Our special exhibit, Frederick Douglass: Agitator, closes June 9, as we prepare to replace it with Tools of the Trade, opening June 22. So if you haven’t explored this exhibit yet, or want to come back again, then you have one more month to do so! We put together some reasons why Frederick Douglass: Agitator should be on your list of things to do in Chicago this month before it’s gone.
The Reason Why the Colored American is not in the World’s Columbian Exposition
In 1893, Frederick Douglass attended the World’s Columbian Exposition right here in Chicago representing Haiti. Intended to highlight the achievements of nations across the world, with a particular emphasis on American achievements, the organizers of the World’s Fair did not give black Americans a voice or platform to show off their achievements. To these excluded Americans, the nickname of the fairgrounds, “The White City,” had an entirely different meaning.
Always the agitator, Douglass sought to protest this mistreatment by combining forces with Ida B. Wells, who wrote The Reason Why pamphlet, which detailed both the achievements of blacks since emancipation and the discrimination and dangers they still faced on a daily basis. Wells wrote the majority of the pamphlet, with contributions from Irvine Garland Penn and Ferdinand Lee Barnett, as well as a fiery introduction from Douglass himself. This introduction was one of Douglass’s last pieces of published writing and included the famous line:
“Let the truth be told, let the light be turned on ignorance and prejudice, let lawless violence and murder be exposed.”
Wells and company distributed the pamphlet from the Haitian Pavilion, ensuring their words would reach festival-goers. A facsimile of Douglass’s copy of The Reason Why is on display in our exhibit, and copies of the pamphlet can be found in our gift shop.
See personal artifacts up close
Also on display are personal items that Douglass used, including his reading glasses, pens, and inkwell. This is your chance to see up close the very glasses Douglass rested upon his nose to see things up close! And that impressive inkwell? You best believe the “self-made man” went all out on that after teaching himself how to read and write. “Once you learn to read, you will be forever free,” he once said. And once you learn to write you might as well have a badass stag inkwell to shove in the face of those who banned you from learning.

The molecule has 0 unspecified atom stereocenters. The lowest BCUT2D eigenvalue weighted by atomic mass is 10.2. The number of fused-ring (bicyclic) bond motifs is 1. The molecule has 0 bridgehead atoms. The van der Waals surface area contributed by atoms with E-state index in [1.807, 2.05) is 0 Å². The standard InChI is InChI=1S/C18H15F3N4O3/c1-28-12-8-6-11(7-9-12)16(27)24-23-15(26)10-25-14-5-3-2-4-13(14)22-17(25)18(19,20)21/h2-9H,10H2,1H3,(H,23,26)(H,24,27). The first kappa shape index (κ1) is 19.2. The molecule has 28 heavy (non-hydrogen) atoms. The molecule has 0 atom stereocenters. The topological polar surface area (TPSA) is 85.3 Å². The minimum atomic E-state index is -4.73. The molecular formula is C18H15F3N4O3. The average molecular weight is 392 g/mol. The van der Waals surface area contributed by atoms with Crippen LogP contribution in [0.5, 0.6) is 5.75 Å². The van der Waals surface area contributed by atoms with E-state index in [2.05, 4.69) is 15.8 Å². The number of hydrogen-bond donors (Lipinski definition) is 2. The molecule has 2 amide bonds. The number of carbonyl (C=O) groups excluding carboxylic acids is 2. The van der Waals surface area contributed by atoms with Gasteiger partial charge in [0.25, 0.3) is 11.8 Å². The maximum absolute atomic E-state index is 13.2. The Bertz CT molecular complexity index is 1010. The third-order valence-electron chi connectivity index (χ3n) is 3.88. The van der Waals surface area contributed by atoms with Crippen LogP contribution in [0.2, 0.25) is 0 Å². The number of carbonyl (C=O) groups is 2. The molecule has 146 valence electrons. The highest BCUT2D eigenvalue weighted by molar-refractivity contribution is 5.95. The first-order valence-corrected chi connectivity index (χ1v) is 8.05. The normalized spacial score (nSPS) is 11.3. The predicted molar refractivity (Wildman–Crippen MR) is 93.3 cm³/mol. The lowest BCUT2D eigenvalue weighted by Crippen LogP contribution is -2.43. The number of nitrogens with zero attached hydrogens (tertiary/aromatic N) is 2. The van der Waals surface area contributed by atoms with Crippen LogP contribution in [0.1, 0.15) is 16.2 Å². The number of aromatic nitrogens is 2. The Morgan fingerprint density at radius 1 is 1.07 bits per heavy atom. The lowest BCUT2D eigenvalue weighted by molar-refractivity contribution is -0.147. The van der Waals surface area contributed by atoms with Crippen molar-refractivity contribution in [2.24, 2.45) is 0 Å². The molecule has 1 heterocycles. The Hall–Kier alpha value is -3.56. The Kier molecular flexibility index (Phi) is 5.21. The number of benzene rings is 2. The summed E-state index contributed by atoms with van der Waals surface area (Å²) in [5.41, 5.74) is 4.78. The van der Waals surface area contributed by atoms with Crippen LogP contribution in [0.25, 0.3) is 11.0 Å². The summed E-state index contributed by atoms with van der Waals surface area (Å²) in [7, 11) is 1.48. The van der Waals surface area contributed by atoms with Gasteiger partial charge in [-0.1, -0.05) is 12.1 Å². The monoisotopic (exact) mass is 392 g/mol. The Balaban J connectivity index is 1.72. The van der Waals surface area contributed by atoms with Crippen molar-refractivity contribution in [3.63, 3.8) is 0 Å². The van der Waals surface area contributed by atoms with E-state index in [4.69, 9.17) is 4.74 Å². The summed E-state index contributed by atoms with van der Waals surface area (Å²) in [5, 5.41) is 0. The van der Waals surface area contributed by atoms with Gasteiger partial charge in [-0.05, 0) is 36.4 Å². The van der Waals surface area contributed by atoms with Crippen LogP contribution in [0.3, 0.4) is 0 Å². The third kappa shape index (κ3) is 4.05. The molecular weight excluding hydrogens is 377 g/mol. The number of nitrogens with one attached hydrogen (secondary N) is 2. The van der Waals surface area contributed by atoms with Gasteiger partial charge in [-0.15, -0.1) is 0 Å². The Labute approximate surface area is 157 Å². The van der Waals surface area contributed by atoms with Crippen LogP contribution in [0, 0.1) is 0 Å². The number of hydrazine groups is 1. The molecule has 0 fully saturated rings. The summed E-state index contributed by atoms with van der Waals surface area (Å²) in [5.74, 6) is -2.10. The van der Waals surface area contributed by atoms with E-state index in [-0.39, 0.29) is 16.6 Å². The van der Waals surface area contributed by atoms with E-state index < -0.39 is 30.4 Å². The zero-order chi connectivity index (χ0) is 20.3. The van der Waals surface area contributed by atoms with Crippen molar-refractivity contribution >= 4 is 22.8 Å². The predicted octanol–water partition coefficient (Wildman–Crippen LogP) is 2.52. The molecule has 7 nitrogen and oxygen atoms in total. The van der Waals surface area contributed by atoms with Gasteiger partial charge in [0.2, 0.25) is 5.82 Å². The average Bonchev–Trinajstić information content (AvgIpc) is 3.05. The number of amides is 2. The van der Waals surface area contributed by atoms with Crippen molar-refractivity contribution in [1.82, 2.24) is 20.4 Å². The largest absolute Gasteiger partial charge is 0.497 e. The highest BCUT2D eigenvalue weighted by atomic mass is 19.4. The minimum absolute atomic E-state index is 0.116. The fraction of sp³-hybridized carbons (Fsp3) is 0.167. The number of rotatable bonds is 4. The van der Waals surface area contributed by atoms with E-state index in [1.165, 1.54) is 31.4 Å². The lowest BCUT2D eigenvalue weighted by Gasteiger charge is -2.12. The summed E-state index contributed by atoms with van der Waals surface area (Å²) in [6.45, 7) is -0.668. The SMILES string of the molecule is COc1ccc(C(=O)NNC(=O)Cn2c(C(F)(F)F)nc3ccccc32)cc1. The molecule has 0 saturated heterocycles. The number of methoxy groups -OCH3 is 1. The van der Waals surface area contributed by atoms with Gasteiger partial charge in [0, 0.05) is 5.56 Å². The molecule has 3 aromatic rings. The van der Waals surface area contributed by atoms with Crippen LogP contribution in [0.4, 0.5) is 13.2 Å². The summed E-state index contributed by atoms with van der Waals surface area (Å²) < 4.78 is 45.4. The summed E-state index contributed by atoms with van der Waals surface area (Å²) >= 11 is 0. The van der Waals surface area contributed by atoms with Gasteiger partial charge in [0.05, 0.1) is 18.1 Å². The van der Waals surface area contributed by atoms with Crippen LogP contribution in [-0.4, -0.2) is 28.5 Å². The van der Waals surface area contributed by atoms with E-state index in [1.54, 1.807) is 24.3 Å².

Take your photo with Frederick Douglass
Recognizing the power of photographs to influence public perception, Douglass became the most-photographed American of the 19th century. He saw how exaggerated caricatures of African-Americans reinforced the myth of white supremacy, so he sought to counteract that by always appearing elegantly dressed, not smiling, and staring directly into the camera with that classic Frederick Douglass stone cold stare of confidence, intelligence and unwavering determination.
Douglass meticulously controlled his image, and as a nod to this we created a place for you take a photo with the man himself. Control your own image and show your friends that you mean business by sharing a photo of yourself with America’s foremost agitator.
Hear poets read his work aloud
We teamed up with Young Chicago Authors to bring Douglass’s words to life, recording young poets reading some of his most well-known and powerful quotes. These young people, including National Youth Poet Laureate Patricia Frazier, speak Douglass’s words with eloquence and passion, demonstrating how his work remains all-too relevant today. In many ways, we are fighting the same battles for equality that Douglass fought, and coming up against the same backlash he received. Douglass’s words help to bolster our belief in the power of writing to enact change, but they also remind us that change takes a long time to happen and it’s the struggle that is vital.
Get inspired to agitate
As we mentioned, we are still fighting many of the same battles Douglass fought in his time, and this exhibit aims to honor the breadth of Douglass’s activism. You know him as a fierce abolitionist, but he also lent his voice to other social equality causes such as women’s rights, fair voting laws, equal education opportunities and many more. Today, women still fight for equal rights, in particular for bodily autonomy and workforce equality. Today, elections are being stolen and voters — particularly people of color — continue to be suppressed. Today, public schools are underfunded and closing, making education wildly inaccessible and those who can “afford” secondary education are saddled with thousands of dollars of debt. And so on.
Douglass’s words serve as inspiration and provide the foundation for this next generation of activists and now more than ever we need to heed his words and continue to “Agitate! Agitate! Agitate!”
Frederick Douglass: Agitator closes June 9. Plan your visit today!